ALLERGY, RESPIRATORY
Childhood Food Allergies on the Rise
New Spray Could Benefit Cystic Fibrosis Patients
Folic Acid Might Offer Allergy Relief
ALTERNATIVE MEDICINE
Relaxation Tapes or Mozart Lower Blood Pressure
Grapefruit Compound Inhibits Hepatitis C Virus
Placebo Acupuncture Tied to Higher IVF Pregnancies
ANIMAL CARE
Separation Anxiety, Canine-Style
Beware of Dog Bites
'Comfort Dogs' Come to Emotional Rescue
BONES & JOINTS
Occupational Therapy Plus Exercise Benefits Osteoarthritis
Childhood Dairy Intake Boosts Bone Health Later On
Brazilian Mint Tea Naturally Good for Pain Relief
CANCER
Vitamin D May Improve Melanoma Survival
Massage Therapy Helps Those With Advanced Cancer
Supplements Might Reduce Breast Cancer Risk
CAREGIVING
Health Tip: Benefitting From Adult Day Care
Child's Food Allergies Take Toll on Family Plans
What Moms Learned May Be Passed to Offspring
CIRCULATORY SYSTEM
An Apple a Day May Help Keep Heart Disease Away
Bad Marriages Harder on Women's Health
Review Confirms Links Between Diet, Heart Health
COSMETIC
Science May Banish Bad Hair Days
New Genetic Links to Baldness Discovered
Mouse Study Finds Molecule That Tells Hair to Grow
DENTAL, ORAL
Gummy Bears Join Cavity Fight
Acid Drinks Blamed for Increase in Tooth Erosion
Gum Disease Might Boost Cancer Risk
DIABETES
Arthritis Hits More Than Half of Diabetics
Fish Twice a Week Cuts Diabetics' Kidney Risks
Exercise Protects Black Women From Type 2 Diabetes
DIET, NUTRITION
Soluble Fiber, But Not Bran, Soothes Irritable Bowel
Is Coffee Good or Bad for Your Health?
The Best Diet? That Depends on You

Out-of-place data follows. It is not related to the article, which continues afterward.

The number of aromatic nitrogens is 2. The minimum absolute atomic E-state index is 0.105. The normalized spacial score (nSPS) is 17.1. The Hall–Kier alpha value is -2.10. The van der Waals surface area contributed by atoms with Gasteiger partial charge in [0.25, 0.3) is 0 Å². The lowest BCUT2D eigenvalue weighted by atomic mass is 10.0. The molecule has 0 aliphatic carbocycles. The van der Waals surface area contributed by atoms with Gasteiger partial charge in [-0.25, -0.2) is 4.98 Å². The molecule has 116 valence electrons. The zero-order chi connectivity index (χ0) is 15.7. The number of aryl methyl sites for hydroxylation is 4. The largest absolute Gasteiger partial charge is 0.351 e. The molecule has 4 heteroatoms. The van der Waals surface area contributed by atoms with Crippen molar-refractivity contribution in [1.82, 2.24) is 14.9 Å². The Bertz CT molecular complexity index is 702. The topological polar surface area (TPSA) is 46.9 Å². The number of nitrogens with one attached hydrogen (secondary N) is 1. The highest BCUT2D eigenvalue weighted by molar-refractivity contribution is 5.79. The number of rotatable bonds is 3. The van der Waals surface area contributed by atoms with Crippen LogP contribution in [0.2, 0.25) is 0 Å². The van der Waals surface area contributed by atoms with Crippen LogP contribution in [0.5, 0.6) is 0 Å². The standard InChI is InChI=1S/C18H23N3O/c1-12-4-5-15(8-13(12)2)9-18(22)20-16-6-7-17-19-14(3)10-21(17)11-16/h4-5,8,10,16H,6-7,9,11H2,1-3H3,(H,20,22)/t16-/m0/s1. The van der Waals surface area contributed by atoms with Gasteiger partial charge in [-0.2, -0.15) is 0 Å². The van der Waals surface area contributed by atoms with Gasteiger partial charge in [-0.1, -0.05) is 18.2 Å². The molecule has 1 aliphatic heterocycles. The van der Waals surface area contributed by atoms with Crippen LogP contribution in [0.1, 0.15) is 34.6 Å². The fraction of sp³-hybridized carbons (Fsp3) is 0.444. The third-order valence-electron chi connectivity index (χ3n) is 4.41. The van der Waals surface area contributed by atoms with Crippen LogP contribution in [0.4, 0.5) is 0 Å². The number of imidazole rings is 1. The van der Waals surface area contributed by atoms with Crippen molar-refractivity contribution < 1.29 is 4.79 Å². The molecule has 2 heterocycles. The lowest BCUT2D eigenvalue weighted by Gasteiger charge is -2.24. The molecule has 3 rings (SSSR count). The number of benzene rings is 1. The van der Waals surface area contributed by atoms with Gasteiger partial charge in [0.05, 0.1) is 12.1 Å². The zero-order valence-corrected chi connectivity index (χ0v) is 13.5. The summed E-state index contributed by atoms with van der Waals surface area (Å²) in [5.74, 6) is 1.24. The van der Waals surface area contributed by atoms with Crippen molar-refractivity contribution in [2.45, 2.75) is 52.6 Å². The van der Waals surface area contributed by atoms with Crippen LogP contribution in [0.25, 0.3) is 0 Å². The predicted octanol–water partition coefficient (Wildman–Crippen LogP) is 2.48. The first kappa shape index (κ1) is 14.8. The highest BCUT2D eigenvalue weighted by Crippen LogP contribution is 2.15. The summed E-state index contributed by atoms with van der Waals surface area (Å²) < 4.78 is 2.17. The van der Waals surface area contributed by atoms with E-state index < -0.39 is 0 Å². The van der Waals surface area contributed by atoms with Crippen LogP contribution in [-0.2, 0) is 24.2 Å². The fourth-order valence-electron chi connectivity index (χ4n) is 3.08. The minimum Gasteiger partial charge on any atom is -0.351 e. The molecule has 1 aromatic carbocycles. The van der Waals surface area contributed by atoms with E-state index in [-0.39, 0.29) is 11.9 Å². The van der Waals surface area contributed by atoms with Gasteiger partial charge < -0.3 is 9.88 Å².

DISABILITIES
Review Finds Marijuana May Help MS Patients
Could Your Cell Phone Help Shield You From Alzheimer's?
ENVIRONMENTAL HEALTH
'Safe' Ozone Levels May Not Be for Some
Gene Mutation May Cause Some Cases of Seasonal Affective Disorder
Genetics, Environment Shape Sexual Behavior
EYE CARE, VISION
Autistic Children Make Limited Eye Contact
Retinal Gene Is Linked to Childhood Blindness
Statin Drugs Cause Eye Disorders
FITNESS
Exercise Keeps the Brain Young
Fall Cleanup Is a Prime Time for Accidents
More Steps a Day Lead to Better Health
GASTROINTESTINAL PROBLEMS
Gum Chewing May Speed Colon Surgery Recovery
New Guidelines Issued for Management of IBS
Peppermint Oil, Fiber Can Fight Irritable Bowel
GENERAL HEALTH
Imaging Sheds Light on How Acupuncture Works
Have Fun But Put Play It Safe on the 4th
Eating Lots Of Vegetables, Olive Oil May Extend Life
HEAD & NECK
Zen May Thicken Brain, Thwart Pain
Many Children Will Outgrow Headaches
Ski Helmets Encouraged for All
HEALTH & TECHNOLOGY
Subway Defibrillators Save Lives
Save Your Aging Brain, Try Surfing The Web
The Internet Is Becoming One-Stop Shopping for Health Help
HEARING
Summer Sounds Can Lead to Hearing Loss
Noise Hurts Men's Hearing More, Study Shows
HEART & CARDIOVASCULAR
Potassium-Rich Foods May Cut Stroke, Heart Disease Risk
Quitting Smoking Doubles Survival in Early Stage Lung Cancer
Women Who Run May Benefit From Extra Folic Acid
INFECTIOUS DISEASE
Grapefruit Compound Inhibits Hepatitis C Virus
Hand Washing 10 Times a Day May Help Keep Flu Away
Viral Infection Might Trigger High Blood Pressure
INFERTILITY
Obesity May Affect Fertility in Young Womene
KID'S HEALTH
Combo Treatment Eases Wheezing in Babies
Daily Exercise at School Yields Rewards